While creating a new website – or updating an existing one – there are a lot of aspects of a website design that require attention. However, between writing your content, choosing the pixel-perfect background image, and making sure you’ve connected your social media channels, some basic elements may fall by the wayside.
The type of font to be used for the website content is one such element that a lot of business owners tend to neglect. And this can cause a world of trouble for the brand in several ways.
More than picking a great font for your website, it is more important to pick the right font for your website.
And, that’s why we have come up with a list of helpful tips on how you can pick the right font for your website design.
With so many fonts at your disposal – including some really alluring ones – it can get difficult to pick the right kind. So, it is always good to stick with the basics and move accordingly.
Here’s all you should consider;
- Serif vs Sans Serif: When it comes to picking the font style for website content, these two category types are most commonly selected. (Sans Serif is a tad more dominant)
- Kerning, leading, and tracking: In order to ensure a perfect layout and overall look of the typeface you choose for your website content, you need to check these three design elements. Kerning stands for the space between two letters, leading represents the space between lines of text, and tracking (or letter-spacing) is the spacing between groups of letters.
- Readability: The number of characters per line can be really important when working with fonts for your website pages. Consider the size of the screen where the text will appear and design it accordingly.
- Alignment and justification: This again is crucial as it will define how your fonts will make your content look when aligned left, right or center.
- Number of typefaces: It has always been, strongly, advised to not use more than three typefaces.
- Remember contrast: There must be enough contrast between the text and the background for it to be readable. Elements that contribute to contrast include size, stroke weight, color, and space.
It is always a good practice to take into consideration the objective or the target purpose of creating the content in order to select the right font type. This will help to understand if the styling of that typeface you’re considering corresponds with the general message that you want to convey to your visitors.
- What is the nature of your brand? (Serious, relax, young, cheerful, responsible, tough, etc.)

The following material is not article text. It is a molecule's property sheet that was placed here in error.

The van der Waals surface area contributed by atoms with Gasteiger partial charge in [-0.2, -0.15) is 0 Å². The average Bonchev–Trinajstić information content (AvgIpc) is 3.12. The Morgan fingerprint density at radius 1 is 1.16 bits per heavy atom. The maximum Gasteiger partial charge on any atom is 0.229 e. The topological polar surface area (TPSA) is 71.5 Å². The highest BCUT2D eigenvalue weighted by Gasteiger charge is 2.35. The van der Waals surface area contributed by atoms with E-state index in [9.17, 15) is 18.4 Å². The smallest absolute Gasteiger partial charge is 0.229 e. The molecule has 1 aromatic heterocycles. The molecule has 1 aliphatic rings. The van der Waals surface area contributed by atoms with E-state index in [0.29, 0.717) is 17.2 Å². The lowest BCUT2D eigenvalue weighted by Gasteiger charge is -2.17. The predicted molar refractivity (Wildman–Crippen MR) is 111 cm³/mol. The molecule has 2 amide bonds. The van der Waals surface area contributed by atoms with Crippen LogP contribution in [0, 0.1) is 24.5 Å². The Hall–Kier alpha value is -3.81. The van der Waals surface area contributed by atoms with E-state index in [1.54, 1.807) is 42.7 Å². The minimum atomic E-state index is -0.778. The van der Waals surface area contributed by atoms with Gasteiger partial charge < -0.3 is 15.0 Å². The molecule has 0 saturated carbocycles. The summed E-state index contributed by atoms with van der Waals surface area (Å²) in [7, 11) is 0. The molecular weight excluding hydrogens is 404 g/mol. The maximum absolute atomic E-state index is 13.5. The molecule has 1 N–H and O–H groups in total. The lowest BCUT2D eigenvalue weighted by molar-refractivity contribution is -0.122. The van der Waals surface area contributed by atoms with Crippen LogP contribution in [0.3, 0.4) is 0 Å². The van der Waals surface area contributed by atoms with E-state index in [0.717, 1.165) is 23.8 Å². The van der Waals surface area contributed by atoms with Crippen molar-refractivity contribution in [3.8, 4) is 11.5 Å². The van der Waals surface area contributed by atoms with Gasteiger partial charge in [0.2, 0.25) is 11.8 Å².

- Is it a short term project or long term? (Long terms such as Magazines, newsletters, etc. and short terms such as a product launch or marketing campaign, etc.)
- Should you aim for practicality and functionality and go for one of the web-safe fonts (Sans, Serif, etc.), or do you want to stand out from the rest and try out a more unique font choice (Script, Decorative, etc.)?
- Is your website going to be more visually driven (graphics such as photos, animations, and video), or will it mostly consist of the large portions of text that provide plenty of information about your brand or products?
Asking yourself these questions will make it considerably easier for you to get a general idea of what you want when you stumble upon a font.
Mixing up your fonts to come up with the right combination can be a little tricky.
With each font style carrying its own kind of emotional aesthetic, it can be a good practice to combine font styles of contrasting moods. Opposites attract after all!
For example, mixing Serif with Sans Serif can hardly go wrong as a typeface combination. The pairing of fonts is all about creating contrast, and serifs and sans serifs are more than sufficient to create a subtle but distinct difference when paired up.
A safer route, however, is to pick styles from the same font family.
A font family is a group of related typefaces that vary in weight, orientation, width, etc., but not design. For example, Roboto is a font family, which includes the ‘normal’ Roboto font, Roboto Condensed, and Roboto Slab. All three fonts have their own styles but are cut from the same digital cloth.
Pairing fonts from the same font family can help you bring a sense of consistency, thus making the process of designing a website a lot easier.
As explained earlier in this article, it is not advised to go for anything more than three different typefaces. Furthermore, these font types must be prioritized in the order of their application on the webpage.
What we mean by this is, you need to assign the font type for your headings (Primary font), body content (Secondary font), and special elements (Tertiary font).
Primary font would be the most visible on your entire website as it will be used in all the main headings. It is going to be the most aligned with your brand identity so make sure you are using the font type that reflects your brand’s views.
Secondary font will most likely be used for all the content body of your website pages. This includes paragraphs, descriptions, blog articles, etc. The main objective for secondary fonts is to ensure the readability and legibility of the content.
Tertiary font, a.k.a accent font, is the one that is used for a very specific purpose such as, CTA, navigation menu, etc. They should be prominent enough in order to quickly catch the eye of your visitors.
Choosing the right font style for your website – and the brand overall – is much more important than it is thought of. It can have a direct influence on the overall user experience and can make or break your brand’s position in the market.
So, it is highly advised to get professional help when picking the typeface.